a year's worth of website pageviewsImage from Google Analytics, March 2022

Take a gander at the lower right corner.

It may be surprising just how many pages are driving page views for your website over a year.

You may see anomalies in parameter generation due to advertising, but you may also notice that some of your perceived “valid” content is not highly consumed.

This view may seem a little bit daunting but pause for a moment to begin your sort.

Perform an export and prepare to look for a few key areas.

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We want to look at the content that only has a few yearly page views as well as user behavior.

Pay close attention to the pages with a high exit rate.

This may be due to bad design layout or lacking internal navigation. It may also show that the content is either in need of refreshment or retirement.

3. Sweeping Up On-Page

To this point, we have concentrated solely on URLs.

Now that we have cleaned up unnoticed content waste and lower value content let’s see how we can clean the in-content areas of website pages.

We have cleaned out the long-forgotten closets, but now it is time to look at what lies on the “living room floor” of your most visited website pages.

For this, we will rely on a heatmapping tool such as CrazyEgg or my favorite, LuckyOrange.

From our previous exercise, we reviewed website pageviews based on count.

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First, review the most trafficked pages.

Pay special attention to the exit rate column, which is an important indicator of poor page performance.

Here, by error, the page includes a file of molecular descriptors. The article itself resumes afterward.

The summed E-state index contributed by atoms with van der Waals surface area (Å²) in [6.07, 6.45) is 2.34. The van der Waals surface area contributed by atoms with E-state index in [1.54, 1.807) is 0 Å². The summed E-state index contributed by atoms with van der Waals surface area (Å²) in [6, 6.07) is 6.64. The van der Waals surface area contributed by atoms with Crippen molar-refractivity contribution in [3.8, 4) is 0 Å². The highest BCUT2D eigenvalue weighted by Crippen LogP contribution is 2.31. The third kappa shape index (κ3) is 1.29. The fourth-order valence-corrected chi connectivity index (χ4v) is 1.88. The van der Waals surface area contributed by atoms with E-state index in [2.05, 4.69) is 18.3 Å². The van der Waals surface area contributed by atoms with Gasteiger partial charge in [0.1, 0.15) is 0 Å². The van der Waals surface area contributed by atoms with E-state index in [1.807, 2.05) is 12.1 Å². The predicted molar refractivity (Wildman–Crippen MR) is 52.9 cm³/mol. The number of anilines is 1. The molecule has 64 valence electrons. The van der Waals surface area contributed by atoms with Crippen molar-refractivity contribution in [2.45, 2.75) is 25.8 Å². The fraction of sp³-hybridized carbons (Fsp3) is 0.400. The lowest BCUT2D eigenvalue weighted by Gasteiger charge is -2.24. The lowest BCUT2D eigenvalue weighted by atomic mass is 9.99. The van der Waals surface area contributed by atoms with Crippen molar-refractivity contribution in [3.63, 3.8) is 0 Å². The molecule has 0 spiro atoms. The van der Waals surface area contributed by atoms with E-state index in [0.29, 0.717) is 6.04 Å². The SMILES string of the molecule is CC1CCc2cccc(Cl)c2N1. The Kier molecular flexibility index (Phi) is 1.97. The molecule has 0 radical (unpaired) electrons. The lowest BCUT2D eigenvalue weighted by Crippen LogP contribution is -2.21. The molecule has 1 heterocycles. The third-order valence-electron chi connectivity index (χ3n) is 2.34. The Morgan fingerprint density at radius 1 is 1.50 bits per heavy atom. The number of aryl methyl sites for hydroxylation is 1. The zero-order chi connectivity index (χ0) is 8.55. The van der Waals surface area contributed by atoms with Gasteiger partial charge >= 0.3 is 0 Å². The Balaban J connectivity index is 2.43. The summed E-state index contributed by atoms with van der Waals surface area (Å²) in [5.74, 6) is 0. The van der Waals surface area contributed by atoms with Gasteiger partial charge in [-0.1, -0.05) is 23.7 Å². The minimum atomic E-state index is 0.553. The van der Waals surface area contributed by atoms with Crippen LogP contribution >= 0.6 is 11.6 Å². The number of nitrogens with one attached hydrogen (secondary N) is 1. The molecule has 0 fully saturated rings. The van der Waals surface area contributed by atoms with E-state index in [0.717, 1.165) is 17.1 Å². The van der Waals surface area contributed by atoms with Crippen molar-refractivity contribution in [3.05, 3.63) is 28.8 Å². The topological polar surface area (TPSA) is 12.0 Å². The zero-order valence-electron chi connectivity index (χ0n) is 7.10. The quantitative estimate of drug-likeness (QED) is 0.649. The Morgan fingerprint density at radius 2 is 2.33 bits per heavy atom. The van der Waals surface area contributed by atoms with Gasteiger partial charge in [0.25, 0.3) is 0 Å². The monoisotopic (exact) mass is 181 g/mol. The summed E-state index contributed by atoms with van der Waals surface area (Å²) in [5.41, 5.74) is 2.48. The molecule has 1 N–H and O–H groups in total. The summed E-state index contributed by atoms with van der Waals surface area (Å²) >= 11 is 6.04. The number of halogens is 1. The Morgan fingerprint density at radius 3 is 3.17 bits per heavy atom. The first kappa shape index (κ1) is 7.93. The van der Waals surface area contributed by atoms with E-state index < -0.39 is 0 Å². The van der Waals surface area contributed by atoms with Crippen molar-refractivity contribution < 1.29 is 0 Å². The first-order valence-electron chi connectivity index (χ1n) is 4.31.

Under pages of consideration, review user behavior to understand where click behavior shows page area preference.

By reviewing your content in both mouse activity, click activity, and scroll depth, you can gain insight into where user attention lies on page.

Some websites still suffer from ancient SEO tactics of extremely lengthy content.

While we have worked to remove full pages of content, you may be ripe for the process of cleaning up in-content areas of website pages.

In Screaming Frog, you can also sort URLs by word count.

This could help you understand where your long form content resides on your website.

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All Clear

Through website content review, some content removal, and some polishing, you have now completed what could be a yearly tradition of spring cleaning your website.

Websites should be a functional connection between you and your online audience.

Eliminating unnecessary content can leave you a happier website manager, give your audience a clear path, and make it easier for search engines to crawl your website.

More resources:


Featured Image: Comaniciu Dan/Shutterstock 

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SEO

Google Analytics 4 – More Than SEO [Podcast]

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Google Analytics 4 - More Than SEO [Podcast]

In the past few episodes, we’ve discussed the SEO and organic tracking implications of the switch from Universal Analytics to Google Analytics 4, but how does GA 4 help with paid campaigns, affiliate campaigns, Google Ads, campaign tracking with IDs, etc.?

Krista Seiden of KS Digital and former VP at Quantcast joined me on the SEJ Show to discuss the benefits and advantages of GA 4 for paid campaigns plus other opportunities digital marketers will face with the sunsetting of Google Analytics UA.